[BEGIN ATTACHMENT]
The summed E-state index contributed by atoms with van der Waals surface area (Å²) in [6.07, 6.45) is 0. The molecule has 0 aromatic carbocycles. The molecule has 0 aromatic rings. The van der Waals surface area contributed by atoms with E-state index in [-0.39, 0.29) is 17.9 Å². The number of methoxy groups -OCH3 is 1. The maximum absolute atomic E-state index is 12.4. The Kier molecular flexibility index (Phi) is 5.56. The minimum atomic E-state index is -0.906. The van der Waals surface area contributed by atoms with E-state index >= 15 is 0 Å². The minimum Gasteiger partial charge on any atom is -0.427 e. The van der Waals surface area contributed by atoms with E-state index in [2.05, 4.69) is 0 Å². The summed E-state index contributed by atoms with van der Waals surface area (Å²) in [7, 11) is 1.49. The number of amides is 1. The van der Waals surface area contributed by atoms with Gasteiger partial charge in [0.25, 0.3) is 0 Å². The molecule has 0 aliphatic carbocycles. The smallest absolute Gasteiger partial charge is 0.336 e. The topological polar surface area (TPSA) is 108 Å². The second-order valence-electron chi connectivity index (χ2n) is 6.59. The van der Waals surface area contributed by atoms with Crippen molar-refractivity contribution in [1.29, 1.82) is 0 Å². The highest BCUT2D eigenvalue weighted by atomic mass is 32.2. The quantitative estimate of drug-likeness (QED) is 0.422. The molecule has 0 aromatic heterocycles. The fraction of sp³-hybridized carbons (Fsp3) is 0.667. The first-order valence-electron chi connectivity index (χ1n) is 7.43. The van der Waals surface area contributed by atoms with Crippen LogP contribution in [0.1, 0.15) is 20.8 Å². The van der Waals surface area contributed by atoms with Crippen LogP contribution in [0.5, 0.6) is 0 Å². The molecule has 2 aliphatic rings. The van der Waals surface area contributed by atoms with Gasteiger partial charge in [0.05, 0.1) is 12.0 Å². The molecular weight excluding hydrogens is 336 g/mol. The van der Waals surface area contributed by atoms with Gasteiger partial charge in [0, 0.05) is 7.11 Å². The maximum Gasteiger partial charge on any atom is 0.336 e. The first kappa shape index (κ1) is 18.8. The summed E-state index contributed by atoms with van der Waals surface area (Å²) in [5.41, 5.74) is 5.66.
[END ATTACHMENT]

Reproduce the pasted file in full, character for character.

The summed E-state index contributed by atoms with van der Waals surface area (Å²) in [6.07, 6.45) is 0. The molecule has 0 aromatic carbocycles. The molecule has 0 aromatic rings. The van der Waals surface area contributed by atoms with E-state index in [-0.39, 0.29) is 17.9 Å². The number of methoxy groups -OCH3 is 1. The maximum absolute atomic E-state index is 12.4. The Kier molecular flexibility index (Phi) is 5.56. The minimum atomic E-state index is -0.906. The van der Waals surface area contributed by atoms with E-state index >= 15 is 0 Å². The minimum Gasteiger partial charge on any atom is -0.427 e. The van der Waals surface area contributed by atoms with E-state index in [2.05, 4.69) is 0 Å². The summed E-state index contributed by atoms with van der Waals surface area (Å²) in [7, 11) is 1.49. The number of amides is 1. The van der Waals surface area contributed by atoms with Gasteiger partial charge in [0.25, 0.3) is 0 Å². The molecule has 0 aliphatic carbocycles. The smallest absolute Gasteiger partial charge is 0.336 e. The topological polar surface area (TPSA) is 108 Å². The second-order valence-electron chi connectivity index (χ2n) is 6.59. The van der Waals surface area contributed by atoms with Crippen molar-refractivity contribution in [1.29, 1.82) is 0 Å². The highest BCUT2D eigenvalue weighted by atomic mass is 32.2. The quantitative estimate of drug-likeness (QED) is 0.422. The molecule has 0 aromatic heterocycles. The fraction of sp³-hybridized carbons (Fsp3) is 0.667. The first-order valence-electron chi connectivity index (χ1n) is 7.43. The van der Waals surface area contributed by atoms with Crippen LogP contribution in [0.1, 0.15) is 20.8 Å². The van der Waals surface area contributed by atoms with Crippen LogP contribution in [0.5, 0.6) is 0 Å². The molecule has 2 aliphatic rings. The van der Waals surface area contributed by atoms with Gasteiger partial charge in [0.05, 0.1) is 12.0 Å². The molecular weight excluding hydrogens is 336 g/mol. The van der Waals surface area contributed by atoms with Gasteiger partial charge in [0, 0.05) is 7.11 Å². The maximum Gasteiger partial charge on any atom is 0.336 e. The first kappa shape index (κ1) is 18.8. The summed E-state index contributed by atoms with van der Waals surface area (Å²) in [5.41, 5.74) is 5.66.